First published in the Jan. 22 print issue of the Glendale News Press.
While other school districts are struggling to stay open — let alone keep students in classrooms — amid a surge in COVID-19 cases and hospitalizations, Glendale Unified reported a slight bump in attendance this week.
Superintendent Vivian Ekchian informed the Board of Education during a meeting Tuesday that attendance was 88.4% — nearly a four-percentage-point bump from the previous week — with about 4.3% of students enrolled in independent study. Attendance figures among teachers also improved.
The Glendale Unified School District required students and employees to submit a negative coronavirus test prior to returning on Jan. 10 that was either administered at one of the testing clinics or home with a rapid test kit provided by GUSD.
According to Ekchian, the district administered 27,346 tests between Jan. 3-14 and recorded a positivity rate of 9.7% from Jan. 10-14. (The figure does not include results from the home kits.)
“If you add up the numbers, you will see that within the positivity rate and the students in attendance in seats and those that are in independent study, we pretty much know where all of our students are and are accounted for,” she said.
The district’s COVID-19 dashboard indicates that there were 273 confirmed cases among students and 39 employees testing positive between Jan. 10-18. There are 24,342 pupils and 2,930 onsite employees in the GUSD.
While some districts such as Montebello and Culver City had to delay their return from break, Glendale managed to remain on schedule without major hiccups, and Ekchian credits families for participating in the voluntary testing administered at school sites as well as submitting results from at-home kits timely.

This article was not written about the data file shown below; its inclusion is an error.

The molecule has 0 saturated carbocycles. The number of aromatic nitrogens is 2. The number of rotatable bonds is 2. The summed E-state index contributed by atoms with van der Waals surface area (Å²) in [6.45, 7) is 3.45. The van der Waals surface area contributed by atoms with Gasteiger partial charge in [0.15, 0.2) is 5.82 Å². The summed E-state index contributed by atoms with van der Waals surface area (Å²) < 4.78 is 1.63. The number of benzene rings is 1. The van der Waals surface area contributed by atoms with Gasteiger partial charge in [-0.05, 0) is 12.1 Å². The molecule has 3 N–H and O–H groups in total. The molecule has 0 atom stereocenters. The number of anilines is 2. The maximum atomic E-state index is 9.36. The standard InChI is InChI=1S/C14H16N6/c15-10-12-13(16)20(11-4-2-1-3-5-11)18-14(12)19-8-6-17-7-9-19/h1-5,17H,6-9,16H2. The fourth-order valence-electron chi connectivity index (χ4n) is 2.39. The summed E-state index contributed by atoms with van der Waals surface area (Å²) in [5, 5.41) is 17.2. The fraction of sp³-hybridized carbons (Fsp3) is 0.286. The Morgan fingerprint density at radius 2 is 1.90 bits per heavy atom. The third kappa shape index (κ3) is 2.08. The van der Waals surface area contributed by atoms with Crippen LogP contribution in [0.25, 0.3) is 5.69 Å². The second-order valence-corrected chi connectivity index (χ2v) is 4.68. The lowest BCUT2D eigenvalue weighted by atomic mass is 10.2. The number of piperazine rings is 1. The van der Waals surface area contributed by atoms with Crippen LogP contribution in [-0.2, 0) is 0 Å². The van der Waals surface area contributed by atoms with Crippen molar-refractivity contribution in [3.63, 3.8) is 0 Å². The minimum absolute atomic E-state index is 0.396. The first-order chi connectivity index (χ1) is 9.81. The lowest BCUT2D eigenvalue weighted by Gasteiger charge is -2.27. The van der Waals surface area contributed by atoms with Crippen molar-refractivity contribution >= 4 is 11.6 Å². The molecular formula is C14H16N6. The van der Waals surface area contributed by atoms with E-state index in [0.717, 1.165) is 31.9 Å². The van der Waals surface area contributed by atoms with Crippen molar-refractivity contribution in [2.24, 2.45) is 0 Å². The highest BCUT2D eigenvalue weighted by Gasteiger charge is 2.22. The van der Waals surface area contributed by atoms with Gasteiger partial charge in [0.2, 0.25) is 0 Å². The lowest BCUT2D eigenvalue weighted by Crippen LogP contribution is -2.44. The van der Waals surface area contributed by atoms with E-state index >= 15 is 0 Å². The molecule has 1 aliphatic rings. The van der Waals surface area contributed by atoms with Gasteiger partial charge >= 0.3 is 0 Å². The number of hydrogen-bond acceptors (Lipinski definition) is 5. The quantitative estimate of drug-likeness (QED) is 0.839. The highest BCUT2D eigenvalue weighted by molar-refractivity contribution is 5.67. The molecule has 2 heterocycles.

“The reality is the trust we have in our community — we have seen evidence of it by the increased number of students being sent to schools than any other neighboring district that I’m aware of.
“At the end of the day, the data that we have of just those that tested with us […] speaks to the fact that everyone is taking [the situation] seriously.”
However, a few community members were critical of the district for how it handled testing prior to its reopening of campus for in-person instruction. Some families reportedly waited more than two hours at testing clinics and some did not trust others in being truthful when submitting results from at-home kits.
Ekchian was regretful of the long lines but said that the issue wasn’t exclusive to GUSD and testing lines were just as long at hospitals and urgent care. She also defended the decision in trusting families to submit their own results, reiterating that it was a recommendation from the Los Angeles County Department of Public Health.
“Self-attestation works,” she said. “I don’t think Public Health comes up with these guidelines out of nowhere. There’s quite a bit of evidence that when you trust the community, they come forward.”
Board Vice President Nayiri Nahabedian commended the work from district employees during these difficult times and Ekchian’s cautious approach toward returning from the winter break.
“It is really important to step back and remember that two years ago we were not dealing with any of this,” she said. “And so, within these two years, every single one of our staff members who had their regular duties have now also had to have this additional set of responsibilities.”
Board President Shant Sahakian advised district staff to plan ahead of future vacation periods, especially spring break, and asked community members for their help during these trying times.
“I don’t want to sugarcoat it; we’re in a very challenging period still and we have a challenging road ahead,” he said. “It’s going to take all hands on deck to get us through it, but I’m grateful our students are on campus with such high attendance and our goal is to keep it that way.”